Regardless, Justice Steven David said he too was struggling with the argument that there’s a basket that has become so heavy with errors that there’s prejudice involved.
“If there is one thing I think this court should truly consider, it is the factor of youth — Andrew Conley was a child. And the relevant science, the relevant evidence, his mental illness and how it relates to that fact, renders this case and the sentence inappropriate,” Eltzroth replied. “Arguably unreasonable, but certainly inappropriate.”
The state questioned whether the COA egregiously abandoned the standard of review in its partial grant of Conley’s petition. It argued the appellate court improperly vacated his LWOP, which the high court “has repeatedly recognized was appropriate.”
Supervising deputy attorney general Ellen Meilaender argued that there was no new evidence presented at post conviction that wasn’t already known and considered at the time of the original sentencing – like new mental health diagnoses or new traumatic experiences in his life that hadn’t been discussed.
As such, the state argued there should be no additional review of Conley’s sentence.
Upon Rush’s question on whether the state argues Conley’s counsel implicitly alerted the court to a Roper/Graham argument, Meilaender affirmed that was true.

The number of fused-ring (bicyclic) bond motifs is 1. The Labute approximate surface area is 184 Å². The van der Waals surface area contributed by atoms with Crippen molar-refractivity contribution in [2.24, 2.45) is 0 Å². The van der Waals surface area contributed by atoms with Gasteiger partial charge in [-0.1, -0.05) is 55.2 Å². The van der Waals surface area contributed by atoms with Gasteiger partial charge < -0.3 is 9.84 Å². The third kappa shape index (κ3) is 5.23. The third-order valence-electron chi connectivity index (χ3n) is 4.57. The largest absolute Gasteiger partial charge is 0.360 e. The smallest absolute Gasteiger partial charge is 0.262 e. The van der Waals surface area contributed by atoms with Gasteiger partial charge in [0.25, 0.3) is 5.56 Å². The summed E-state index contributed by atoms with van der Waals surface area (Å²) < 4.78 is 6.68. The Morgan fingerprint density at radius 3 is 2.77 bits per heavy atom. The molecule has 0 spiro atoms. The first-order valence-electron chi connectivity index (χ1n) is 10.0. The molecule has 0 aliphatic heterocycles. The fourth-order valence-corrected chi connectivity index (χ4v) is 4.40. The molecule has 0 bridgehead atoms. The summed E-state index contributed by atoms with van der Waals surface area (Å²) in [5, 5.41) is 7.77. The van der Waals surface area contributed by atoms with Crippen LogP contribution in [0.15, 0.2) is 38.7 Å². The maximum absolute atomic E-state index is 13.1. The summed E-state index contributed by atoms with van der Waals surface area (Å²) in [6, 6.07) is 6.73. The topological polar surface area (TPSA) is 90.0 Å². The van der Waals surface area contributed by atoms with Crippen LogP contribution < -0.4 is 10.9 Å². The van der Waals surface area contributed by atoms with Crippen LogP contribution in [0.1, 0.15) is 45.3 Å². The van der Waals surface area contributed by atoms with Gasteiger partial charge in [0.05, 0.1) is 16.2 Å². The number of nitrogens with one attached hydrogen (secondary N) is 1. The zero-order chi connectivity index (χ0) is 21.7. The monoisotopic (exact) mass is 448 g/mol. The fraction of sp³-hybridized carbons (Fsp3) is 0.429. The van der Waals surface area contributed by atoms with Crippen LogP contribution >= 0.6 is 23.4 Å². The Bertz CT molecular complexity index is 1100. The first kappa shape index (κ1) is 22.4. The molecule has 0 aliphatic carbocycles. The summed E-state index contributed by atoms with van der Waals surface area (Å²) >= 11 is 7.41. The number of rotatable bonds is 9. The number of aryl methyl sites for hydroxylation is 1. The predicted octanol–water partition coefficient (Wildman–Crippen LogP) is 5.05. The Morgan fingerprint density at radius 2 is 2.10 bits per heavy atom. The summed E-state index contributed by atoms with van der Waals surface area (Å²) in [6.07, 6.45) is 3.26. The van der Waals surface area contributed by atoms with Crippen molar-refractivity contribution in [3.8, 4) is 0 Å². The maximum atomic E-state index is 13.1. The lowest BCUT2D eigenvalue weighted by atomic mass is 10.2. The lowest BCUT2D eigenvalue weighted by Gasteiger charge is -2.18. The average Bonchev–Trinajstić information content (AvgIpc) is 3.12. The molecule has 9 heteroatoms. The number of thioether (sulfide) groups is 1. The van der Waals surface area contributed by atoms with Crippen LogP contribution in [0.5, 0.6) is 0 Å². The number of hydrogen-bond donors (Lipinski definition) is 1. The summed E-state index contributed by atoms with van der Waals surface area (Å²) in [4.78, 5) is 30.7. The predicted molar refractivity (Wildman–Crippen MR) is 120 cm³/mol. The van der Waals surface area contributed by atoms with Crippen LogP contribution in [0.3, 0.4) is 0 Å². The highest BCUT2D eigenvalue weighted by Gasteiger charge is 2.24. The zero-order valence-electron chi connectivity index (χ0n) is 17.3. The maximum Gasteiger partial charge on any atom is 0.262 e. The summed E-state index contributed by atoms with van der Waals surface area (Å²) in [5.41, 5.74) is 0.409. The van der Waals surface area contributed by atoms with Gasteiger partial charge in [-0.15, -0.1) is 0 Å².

Justice Christopher Goff said he struggled with the Supreme Court jurisprudence on why children are different. In looking at Conley’s background and his traumatic experiences as a child, Goff stated that the very reasons the courts are supposed to treat kids differently “seems to be screaming here.”
“Why is it not legal error that those factors are disregarded and this young man is given the most serious penalty that the law allows notwithstanding what he went through as a child?” he asked.
Simply put, because those things were considered, the state argued. The trial court had looked at Conley’s youth and the way it impacted the crime. Both the sentencing court and the high court applied that review in reviewing his sentence, Meilaender argued.
The case is Andrew Conley v. State of Indiana, 21S-PC-00256.